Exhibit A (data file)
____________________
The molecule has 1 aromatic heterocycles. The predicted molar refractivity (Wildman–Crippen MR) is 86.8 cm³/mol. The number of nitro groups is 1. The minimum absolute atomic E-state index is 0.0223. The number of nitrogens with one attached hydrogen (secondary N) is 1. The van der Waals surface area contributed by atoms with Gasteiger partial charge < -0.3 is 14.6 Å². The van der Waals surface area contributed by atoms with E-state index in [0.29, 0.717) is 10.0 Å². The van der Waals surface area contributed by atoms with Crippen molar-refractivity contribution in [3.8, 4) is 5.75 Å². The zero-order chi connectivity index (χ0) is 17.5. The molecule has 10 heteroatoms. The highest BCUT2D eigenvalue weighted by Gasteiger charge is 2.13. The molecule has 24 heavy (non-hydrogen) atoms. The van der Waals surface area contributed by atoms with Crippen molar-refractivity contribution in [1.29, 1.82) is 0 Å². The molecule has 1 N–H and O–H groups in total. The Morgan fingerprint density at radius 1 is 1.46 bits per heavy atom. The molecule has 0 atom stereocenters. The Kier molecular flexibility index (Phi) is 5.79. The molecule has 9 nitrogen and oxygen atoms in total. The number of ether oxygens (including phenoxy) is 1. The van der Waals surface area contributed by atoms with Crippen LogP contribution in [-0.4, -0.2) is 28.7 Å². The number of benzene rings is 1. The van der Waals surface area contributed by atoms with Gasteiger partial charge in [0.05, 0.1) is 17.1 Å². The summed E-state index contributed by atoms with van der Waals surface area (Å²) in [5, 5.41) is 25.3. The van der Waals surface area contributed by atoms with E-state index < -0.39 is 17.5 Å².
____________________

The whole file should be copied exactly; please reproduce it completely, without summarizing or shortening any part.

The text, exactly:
The molecule has 1 aromatic heterocycles. The predicted molar refractivity (Wildman–Crippen MR) is 86.8 cm³/mol. The number of nitro groups is 1. The minimum absolute atomic E-state index is 0.0223. The number of nitrogens with one attached hydrogen (secondary N) is 1. The van der Waals surface area contributed by atoms with Gasteiger partial charge < -0.3 is 14.6 Å². The van der Waals surface area contributed by atoms with E-state index in [0.29, 0.717) is 10.0 Å². The van der Waals surface area contributed by atoms with Crippen molar-refractivity contribution in [3.8, 4) is 5.75 Å². The zero-order chi connectivity index (χ0) is 17.5. The molecule has 10 heteroatoms. The highest BCUT2D eigenvalue weighted by Gasteiger charge is 2.13. The molecule has 24 heavy (non-hydrogen) atoms. The van der Waals surface area contributed by atoms with Crippen molar-refractivity contribution in [1.29, 1.82) is 0 Å². The molecule has 1 N–H and O–H groups in total. The Morgan fingerprint density at radius 1 is 1.46 bits per heavy atom. The molecule has 0 atom stereocenters. The Kier molecular flexibility index (Phi) is 5.79. The molecule has 9 nitrogen and oxygen atoms in total. The number of ether oxygens (including phenoxy) is 1. The van der Waals surface area contributed by atoms with Crippen LogP contribution in [-0.4, -0.2) is 28.7 Å². The number of benzene rings is 1. The van der Waals surface area contributed by atoms with Gasteiger partial charge in [0.05, 0.1) is 17.1 Å². The summed E-state index contributed by atoms with van der Waals surface area (Å²) in [5, 5.41) is 25.3. The van der Waals surface area contributed by atoms with E-state index < -0.39 is 17.5 Å².